Jazz in Animation – Experimental
By Antoinette Moses.
The Cambridge Animation Festival is held every two years and the next one is in September. This article was printed in the 1981 programme.
Even more than mainstream animation, the experimental animators have been influenced by jazz. One can trace its fusion back to Guillaume Apollinaire who wrote in the Paris Journal in 1914: “One can compare coloured rhythm to music… We thus will have beyond static painting, beyond cinematographic representation, an art to which one will quickly accustom oneself and which will render its followers infinitely sensitive to the movement of colours, to their interpenetration, to their fast and slow changes, to their convergence, to their flight etc.”
Many animators have bee
n influenced by Apollinaire’s words and many others have followed along these lines even though they may never have read the words of the French poet. Harry Smith, for example, is such an animator. He regards himself as primarily a painter and his films as “minor accessories” and yet he was one of the first to experiment with film as film. In an interview with P. Adams Sitney, he describes his early films: “My first film was made by imprinting of the cork of an ink bottle and all that sort of thing, as I said before. The second one was made with Come-Clean gum dots, automatic adhesive dots that Dick Foster got for me. It’s like a paper dot with gum on the back. The film was painted over with a brush to make it wet, then with a mouth-type spray gun, dye was sprayed onto the film. When that dried the whole film was greased with Vaseline. Of course this was in short sections – maybe six foot long sections. Anyway they would be tacked down. With a pair of tweezers, the dots were pulled off. That’s where those colored balls drop and that sort of stuff. Being as it was pulled off, it was naturally dry where the dot had been and that part which had been colored was protected by the Vaseline coating at this point. Then color was sprayed into where the dot had been. After that dried, the whole film was cleaned with carbon tetrachloride.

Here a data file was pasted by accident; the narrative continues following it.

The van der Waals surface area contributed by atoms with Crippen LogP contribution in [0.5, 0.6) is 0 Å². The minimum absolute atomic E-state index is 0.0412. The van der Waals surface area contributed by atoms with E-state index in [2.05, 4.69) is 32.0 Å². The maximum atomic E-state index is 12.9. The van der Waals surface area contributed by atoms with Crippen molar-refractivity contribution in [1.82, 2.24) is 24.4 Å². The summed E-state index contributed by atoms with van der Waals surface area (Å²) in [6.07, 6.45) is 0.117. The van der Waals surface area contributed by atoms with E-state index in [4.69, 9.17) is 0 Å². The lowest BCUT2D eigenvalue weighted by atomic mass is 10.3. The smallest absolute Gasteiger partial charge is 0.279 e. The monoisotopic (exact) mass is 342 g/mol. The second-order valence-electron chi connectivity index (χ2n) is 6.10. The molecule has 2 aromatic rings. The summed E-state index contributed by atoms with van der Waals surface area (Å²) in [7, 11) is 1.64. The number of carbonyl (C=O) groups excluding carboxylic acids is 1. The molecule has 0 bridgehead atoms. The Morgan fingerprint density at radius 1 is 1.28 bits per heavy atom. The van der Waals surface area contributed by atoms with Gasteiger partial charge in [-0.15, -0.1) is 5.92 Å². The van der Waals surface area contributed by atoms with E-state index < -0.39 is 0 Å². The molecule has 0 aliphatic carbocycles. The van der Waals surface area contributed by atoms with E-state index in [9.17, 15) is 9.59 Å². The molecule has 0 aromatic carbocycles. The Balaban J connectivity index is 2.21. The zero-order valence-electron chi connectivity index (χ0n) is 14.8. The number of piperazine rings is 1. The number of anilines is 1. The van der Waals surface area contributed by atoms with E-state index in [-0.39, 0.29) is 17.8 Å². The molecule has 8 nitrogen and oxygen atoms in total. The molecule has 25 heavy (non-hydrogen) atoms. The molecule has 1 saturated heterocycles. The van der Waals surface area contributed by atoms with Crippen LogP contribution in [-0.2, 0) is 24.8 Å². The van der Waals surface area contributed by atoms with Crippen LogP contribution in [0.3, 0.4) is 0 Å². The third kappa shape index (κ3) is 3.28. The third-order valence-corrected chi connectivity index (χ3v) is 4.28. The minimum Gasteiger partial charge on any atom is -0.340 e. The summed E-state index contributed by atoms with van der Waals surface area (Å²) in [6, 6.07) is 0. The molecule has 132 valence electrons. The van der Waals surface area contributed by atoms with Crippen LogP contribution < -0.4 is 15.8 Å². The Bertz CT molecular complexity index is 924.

The next one was made by putting masking tape onto the film and slitting the tape lightly with a razor blade and a ruler, and then picking off all those little squares that are revolving around. I worked off and on, on that film for about five years pretty consistently; I worked on it every day at least. I may have abandoned it at one point for three months or six months at the most. Number 1 took a very long time, either a day or a week. Then number 2 – which was much longer than the form it is in now. It was actually at least half an hour long. It was cut down to match a recording by Dizzy Gillespie, which I believe is called ‘Auacha Guero’. It took maybe a year to make. Then on the next one I worked on about five years, and then I gave up that particular style. There were maybe eight years of it. I developed certain really complicated hand-painting techniques of which I made only short versions. For example, painting the whole film a certain colour and then smearing Vaseline on it; and then raking a stylus and scraping designs off.